Petition to review an order of the National Labor Relations Board dismissing an unfair labor practice complaint against intervenor Wells Fargo Armored Service Corporation. Petition dismissed. Judge Mansfield dissents in a separate opinion.
Mansfield and Kearse, Circuit Judges, and Metzner, Senior District Judge.*fn*
METZNER, Senior District Judge:
Petitioner Truck Drivers Local Union No. 807, International Brotherhood of Teamsters, Chauffeurs, Warehousemen and Helpers of America ("Local 807") seeks review of a decision and order of the National Labor Relations Board ("the Board") dismissing an unfair labor practice complaint against intervenor Wells Fargo Armored Services Corporation ("Wells Fargo"). 270 N.L.R.B. No. 106 (May 18, 1984).
At issue is the validity of the Board's determination that under Section 9(b) (3) of the Labor Management Relations Act ("Act"), 29 U.S.C. § 159 (b) 3), Wells Fargo was privileged, following the expiration of its collective bargaining agreement with Local 807, to withdraw voluntary recognition of Local 807 because of that union's status as a mixed guard union.
We find that the Board's interpretation of Section 9 (b) (3) was reasonable. The petition for review of the Board's decision is dismissed.
Wells Fargo, an armored car service incorporated in Delaware, transports and delivers money, securities and other valuables for banks and commercial customers. The company operates two facilities in the New York area which employ approximately 93 persons as guards on a full or part-time basis. From 1948 until June 18, 1979, the two New York facilities maintained a collective bargaining relationship with Local 820 of the Teamsters. Local 820's membership and leadership consisted exclusively of guards employed in the armored car industry. Local 820 was nonetheless a nonqualified union under Section 9(b)(3) because although it did not admit any nonguards to membership, it was affiliated directly with the Teamsters, who do admit to membership employees other than guards. Such a union will hereinafter be referred to as a mixed guard union. The last collective bargaining agreement between Local 820 and Wells Fargo was effective through March 16, 1980.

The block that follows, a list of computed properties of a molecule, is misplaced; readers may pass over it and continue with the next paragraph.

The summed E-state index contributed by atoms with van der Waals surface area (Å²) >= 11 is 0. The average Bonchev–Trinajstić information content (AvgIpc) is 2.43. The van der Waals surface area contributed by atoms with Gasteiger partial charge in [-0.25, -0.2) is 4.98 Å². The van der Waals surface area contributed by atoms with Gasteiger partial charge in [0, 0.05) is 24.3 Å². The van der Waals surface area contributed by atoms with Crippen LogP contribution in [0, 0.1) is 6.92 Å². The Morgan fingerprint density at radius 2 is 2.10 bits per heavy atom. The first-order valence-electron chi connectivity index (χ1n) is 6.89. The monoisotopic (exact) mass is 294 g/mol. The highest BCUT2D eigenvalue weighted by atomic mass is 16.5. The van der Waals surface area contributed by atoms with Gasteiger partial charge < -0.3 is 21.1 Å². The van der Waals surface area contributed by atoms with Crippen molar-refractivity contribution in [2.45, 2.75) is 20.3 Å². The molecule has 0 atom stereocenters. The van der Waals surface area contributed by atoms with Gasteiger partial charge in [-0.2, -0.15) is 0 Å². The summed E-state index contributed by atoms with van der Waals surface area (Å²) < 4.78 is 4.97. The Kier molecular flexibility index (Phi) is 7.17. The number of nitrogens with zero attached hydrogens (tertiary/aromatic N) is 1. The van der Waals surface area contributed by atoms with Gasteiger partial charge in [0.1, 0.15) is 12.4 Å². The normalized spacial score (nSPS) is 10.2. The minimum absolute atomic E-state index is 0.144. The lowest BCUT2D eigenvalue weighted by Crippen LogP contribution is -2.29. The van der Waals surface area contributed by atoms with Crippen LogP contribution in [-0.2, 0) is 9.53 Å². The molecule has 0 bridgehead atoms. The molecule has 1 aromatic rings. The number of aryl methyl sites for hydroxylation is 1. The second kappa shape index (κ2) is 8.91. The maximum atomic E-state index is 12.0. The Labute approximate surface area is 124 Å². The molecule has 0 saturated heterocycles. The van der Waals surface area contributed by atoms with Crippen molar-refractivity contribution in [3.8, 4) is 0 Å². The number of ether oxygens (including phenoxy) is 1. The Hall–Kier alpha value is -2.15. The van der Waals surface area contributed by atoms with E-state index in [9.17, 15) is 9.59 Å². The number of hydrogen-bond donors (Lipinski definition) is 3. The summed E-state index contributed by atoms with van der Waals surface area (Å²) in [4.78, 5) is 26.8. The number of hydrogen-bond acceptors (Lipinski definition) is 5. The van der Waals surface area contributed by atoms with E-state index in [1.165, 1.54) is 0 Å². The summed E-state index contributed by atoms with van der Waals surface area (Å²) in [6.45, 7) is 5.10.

On June 18, 1979, Local 807, a much larger Teamsters local that admitted both guards and nonguards to its membership, notified Wells Fargo that by directive of the Teamsters' general executive board Local 820 had been merged into Local 807. Wells Fargo recognized the union pursuant to a successorship clause in the bargaining agreement with Local 820. Over the course of the remaining months of that agreement, Wells Fargo and Local 807 both proceeded in a manner consistent with full recognition.
As the expiration of the bargaining agreement drew near, Local 807 and Wells Fargo held numerous bargaining sessions in an effort to reach a new agreement. The existing agreement was twice extended to facilitate further negotiations. Wells Fargo, however, was unable to obtain certain economic and security-related concessions which it considered to be essential, and therefore made a final offer which was forthwith rejected by Local 807's membership. A strike commenced on April 14, 1980. Several further negotiating sessions proved unsuccessful in breaking the impasse. There is no evidence that Wells Fargo bargained in bad faith.
On June 2, 1980, while the strike was still in progress, Wells Fargo sent a letter to Local 807 which stated that as of that date Wells Fargo was "withdrawing the voluntary recognition accorded Local 807 IBT as collective bargaining representative of the armored car guard employees" at the New York area facilities. Wells Fargo gave no notice prior to this letter of its intention to withdraw recognition.